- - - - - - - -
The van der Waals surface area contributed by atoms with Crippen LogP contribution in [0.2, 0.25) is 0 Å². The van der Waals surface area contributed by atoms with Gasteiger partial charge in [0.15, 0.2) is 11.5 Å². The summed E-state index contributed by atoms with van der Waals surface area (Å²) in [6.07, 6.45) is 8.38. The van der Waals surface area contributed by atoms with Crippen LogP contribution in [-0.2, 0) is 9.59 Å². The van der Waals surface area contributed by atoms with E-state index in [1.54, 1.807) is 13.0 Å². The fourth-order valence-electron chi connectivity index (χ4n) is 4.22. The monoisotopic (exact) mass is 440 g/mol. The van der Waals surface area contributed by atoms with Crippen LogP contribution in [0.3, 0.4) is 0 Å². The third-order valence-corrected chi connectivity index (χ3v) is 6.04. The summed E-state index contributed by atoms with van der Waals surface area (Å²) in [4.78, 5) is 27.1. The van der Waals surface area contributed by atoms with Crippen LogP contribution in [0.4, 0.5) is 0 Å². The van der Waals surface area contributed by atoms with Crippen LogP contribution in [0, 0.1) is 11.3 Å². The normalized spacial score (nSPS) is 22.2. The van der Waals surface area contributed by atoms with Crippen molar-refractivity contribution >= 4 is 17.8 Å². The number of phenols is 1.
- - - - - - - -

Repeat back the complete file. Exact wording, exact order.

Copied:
The van der Waals surface area contributed by atoms with Crippen LogP contribution in [0.2, 0.25) is 0 Å². The van der Waals surface area contributed by atoms with Gasteiger partial charge in [0.15, 0.2) is 11.5 Å². The summed E-state index contributed by atoms with van der Waals surface area (Å²) in [6.07, 6.45) is 8.38. The van der Waals surface area contributed by atoms with Crippen LogP contribution in [-0.2, 0) is 9.59 Å². The van der Waals surface area contributed by atoms with E-state index in [1.54, 1.807) is 13.0 Å². The fourth-order valence-electron chi connectivity index (χ4n) is 4.22. The monoisotopic (exact) mass is 440 g/mol. The van der Waals surface area contributed by atoms with Crippen LogP contribution in [0.3, 0.4) is 0 Å². The third-order valence-corrected chi connectivity index (χ3v) is 6.04. The summed E-state index contributed by atoms with van der Waals surface area (Å²) in [4.78, 5) is 27.1. The van der Waals surface area contributed by atoms with Crippen LogP contribution in [0.4, 0.5) is 0 Å². The van der Waals surface area contributed by atoms with Crippen LogP contribution in [0, 0.1) is 11.3 Å². The normalized spacial score (nSPS) is 22.2. The van der Waals surface area contributed by atoms with Crippen molar-refractivity contribution >= 4 is 17.8 Å². The number of phenols is 1.